OSHA Record Keeping and Reporting Requirements
To meet OSHA’s operational standards, a primary requirement is properly recording, reporting, and annually posting injuries and illnesses as mandated by the agency. In an effort to help your organization understand these policies, our St. Petersburg construction attorneys have outlined the required injury and illness forms, along with updates that went into effect as of January 01, 2015.
OSHA Form 300
OSHA Form 300 is a required log of work-related incidences. This form is meant to classify different types of workplace injuries and illnesses, along with details about the severity of the incident. An entry into the log would include, for example, the date of the incident, the employee’s name, where the event occurred, a description of the injury or illness, and the classification of either the injury or illness type such as skin disorder or respiratory condition.
OSHA Form 300A
Form 300A is a summary of work-related injury and illnesses for an entire year based off of Form 300. Summaries are compiled annually and posted to the job site. Currently, 2014 injury summaries are required to be posted between February 01 – April 30, 2015.
It is also important to note that even if no work-related injuries or illnesses happened Form 300A is still required if your business falls within covered industries. The summary includes: total number of deaths, total number of cases with days out of work, total number of cases with job transfer or restriction, and total number of injuries.
Some low-hazard industries and employers with 10 or less employees are exempt from this requirement.
OSHA Form 301
OSHA Form 301 is the injury and illness incident report. This form goes more in-depth about an individual incidence. This form identifies how and why an injury or illness occurred. You are required to complete this form or an equivalent within seven days of being notified of a work-related injury or illness.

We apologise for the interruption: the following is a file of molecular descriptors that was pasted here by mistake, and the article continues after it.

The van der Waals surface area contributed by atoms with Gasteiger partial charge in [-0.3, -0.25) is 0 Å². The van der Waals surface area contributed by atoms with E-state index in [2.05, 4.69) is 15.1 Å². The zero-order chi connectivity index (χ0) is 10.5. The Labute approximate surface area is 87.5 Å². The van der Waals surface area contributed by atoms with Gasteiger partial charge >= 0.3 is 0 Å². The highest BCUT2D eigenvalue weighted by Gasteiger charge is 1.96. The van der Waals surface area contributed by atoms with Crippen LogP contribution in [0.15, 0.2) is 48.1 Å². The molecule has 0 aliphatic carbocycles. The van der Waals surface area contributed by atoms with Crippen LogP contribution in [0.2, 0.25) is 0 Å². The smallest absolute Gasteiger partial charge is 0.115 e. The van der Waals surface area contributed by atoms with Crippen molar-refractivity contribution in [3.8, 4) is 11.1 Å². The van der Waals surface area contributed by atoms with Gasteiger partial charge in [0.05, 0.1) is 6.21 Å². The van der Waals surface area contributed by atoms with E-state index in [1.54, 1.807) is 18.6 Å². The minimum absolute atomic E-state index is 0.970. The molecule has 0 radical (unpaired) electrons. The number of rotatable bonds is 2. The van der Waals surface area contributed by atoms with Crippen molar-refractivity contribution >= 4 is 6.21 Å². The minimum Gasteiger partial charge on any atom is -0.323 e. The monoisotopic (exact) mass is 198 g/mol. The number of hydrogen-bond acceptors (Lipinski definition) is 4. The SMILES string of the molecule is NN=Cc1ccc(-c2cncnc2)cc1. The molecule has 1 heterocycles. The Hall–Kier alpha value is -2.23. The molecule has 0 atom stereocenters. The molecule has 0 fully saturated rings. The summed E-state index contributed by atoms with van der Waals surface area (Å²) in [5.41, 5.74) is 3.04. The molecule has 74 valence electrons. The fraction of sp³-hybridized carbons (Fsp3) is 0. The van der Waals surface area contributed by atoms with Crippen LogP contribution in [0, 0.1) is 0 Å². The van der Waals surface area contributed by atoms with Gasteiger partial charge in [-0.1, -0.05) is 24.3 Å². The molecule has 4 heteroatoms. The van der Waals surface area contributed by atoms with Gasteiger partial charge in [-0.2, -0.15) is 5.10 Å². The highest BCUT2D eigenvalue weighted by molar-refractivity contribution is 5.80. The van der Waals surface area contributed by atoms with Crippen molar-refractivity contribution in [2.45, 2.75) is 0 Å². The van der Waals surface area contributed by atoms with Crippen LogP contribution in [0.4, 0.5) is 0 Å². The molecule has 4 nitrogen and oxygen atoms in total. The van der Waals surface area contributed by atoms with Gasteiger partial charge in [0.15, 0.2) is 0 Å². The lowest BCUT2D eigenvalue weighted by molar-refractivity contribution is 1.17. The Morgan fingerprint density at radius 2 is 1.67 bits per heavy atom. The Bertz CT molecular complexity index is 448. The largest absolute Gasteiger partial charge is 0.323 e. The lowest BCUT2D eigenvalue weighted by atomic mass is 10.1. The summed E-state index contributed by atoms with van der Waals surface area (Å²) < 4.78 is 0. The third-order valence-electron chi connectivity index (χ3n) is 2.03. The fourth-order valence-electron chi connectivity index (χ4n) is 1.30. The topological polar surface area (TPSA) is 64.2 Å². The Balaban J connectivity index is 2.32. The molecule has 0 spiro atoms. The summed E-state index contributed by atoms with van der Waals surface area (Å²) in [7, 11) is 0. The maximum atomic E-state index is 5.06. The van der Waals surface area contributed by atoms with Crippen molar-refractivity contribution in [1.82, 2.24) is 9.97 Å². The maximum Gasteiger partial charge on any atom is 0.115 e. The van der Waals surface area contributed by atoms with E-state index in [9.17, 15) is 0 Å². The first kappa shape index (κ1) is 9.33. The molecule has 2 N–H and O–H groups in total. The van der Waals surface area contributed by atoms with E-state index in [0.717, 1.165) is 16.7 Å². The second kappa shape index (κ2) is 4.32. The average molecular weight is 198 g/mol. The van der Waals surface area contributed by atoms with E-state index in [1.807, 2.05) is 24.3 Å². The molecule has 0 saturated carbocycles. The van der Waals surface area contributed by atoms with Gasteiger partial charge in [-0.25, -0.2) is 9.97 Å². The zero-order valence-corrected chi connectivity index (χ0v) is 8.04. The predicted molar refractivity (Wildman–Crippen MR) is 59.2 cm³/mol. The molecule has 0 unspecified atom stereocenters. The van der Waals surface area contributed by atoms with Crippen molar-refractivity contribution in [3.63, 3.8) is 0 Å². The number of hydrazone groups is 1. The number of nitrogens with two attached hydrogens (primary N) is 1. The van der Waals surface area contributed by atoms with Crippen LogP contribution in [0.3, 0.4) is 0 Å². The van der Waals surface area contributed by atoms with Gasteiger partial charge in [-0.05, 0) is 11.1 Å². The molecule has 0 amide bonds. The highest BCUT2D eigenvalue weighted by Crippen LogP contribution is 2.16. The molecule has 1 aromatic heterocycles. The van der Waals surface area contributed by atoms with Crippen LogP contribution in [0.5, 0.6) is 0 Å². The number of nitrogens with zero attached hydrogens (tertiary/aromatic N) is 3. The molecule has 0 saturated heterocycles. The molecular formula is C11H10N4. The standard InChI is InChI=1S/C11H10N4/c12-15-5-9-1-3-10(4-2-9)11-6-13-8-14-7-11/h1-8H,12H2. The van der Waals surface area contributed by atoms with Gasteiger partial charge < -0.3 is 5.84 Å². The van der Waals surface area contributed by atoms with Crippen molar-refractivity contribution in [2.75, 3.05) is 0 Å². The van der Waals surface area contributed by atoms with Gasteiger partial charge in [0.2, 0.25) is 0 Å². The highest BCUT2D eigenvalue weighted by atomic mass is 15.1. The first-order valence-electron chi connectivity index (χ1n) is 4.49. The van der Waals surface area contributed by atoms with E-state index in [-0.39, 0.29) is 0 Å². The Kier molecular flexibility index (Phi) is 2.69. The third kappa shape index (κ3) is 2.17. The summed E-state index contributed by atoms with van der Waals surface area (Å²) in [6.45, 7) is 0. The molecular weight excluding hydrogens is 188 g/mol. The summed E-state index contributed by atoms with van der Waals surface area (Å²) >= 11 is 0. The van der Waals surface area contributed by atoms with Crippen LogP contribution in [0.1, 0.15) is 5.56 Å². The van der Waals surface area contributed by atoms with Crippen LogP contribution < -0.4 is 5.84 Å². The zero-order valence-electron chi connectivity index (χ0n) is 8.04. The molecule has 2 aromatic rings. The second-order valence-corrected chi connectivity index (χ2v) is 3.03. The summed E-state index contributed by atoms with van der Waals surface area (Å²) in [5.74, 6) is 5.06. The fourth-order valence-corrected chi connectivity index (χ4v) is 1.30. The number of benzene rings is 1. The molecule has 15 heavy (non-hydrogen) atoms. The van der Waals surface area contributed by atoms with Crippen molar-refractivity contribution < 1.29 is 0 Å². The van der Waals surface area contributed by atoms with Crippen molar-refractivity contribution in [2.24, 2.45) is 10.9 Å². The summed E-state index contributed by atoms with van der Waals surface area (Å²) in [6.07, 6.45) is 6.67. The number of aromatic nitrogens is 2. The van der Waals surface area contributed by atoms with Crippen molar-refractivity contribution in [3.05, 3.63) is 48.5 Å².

Equivalent forms include Workers’ Compensation forms, insurance forms, and company produced incident reports, as long as the required information is present.
Updates to OSHA Recordkeeping & Reporting
As of January 01, 2015, some industries that were previously exempt from posting Form 300A to the jobsite are now required to do so. The complete list can be found here, but construction related industries include building material and supplies dealers, commercial and industrial machinery and equipment rental and leasing.
Reporting changes have also gone into effect. Now, all work related fatalities must be reported within 8 hours and all work-related in-patient hospitalizations, amputations, and loss of an eye must be reported to the closest OSHA Area Office within 24 hours.
As St. Petersburg construction attorneys, we know dealing with serious workplace accidents and injuries can be incredibly stressful. Our team is available to help ensure recording and reporting requirements are done as required by OSHA to avoid harsh penalties and citations that could have a negative effect on your business.
To speak with an attorney from Trent Cotney, P.A. please call us today at 813.579.3278 or fill out our contact request form.
Disclaimer: The information contained in this article is for general educational information only. This information does not constitute legal advice, is not intended to constitute legal advice, nor should it be relied upon as legal advice for your specific factual pattern or situation.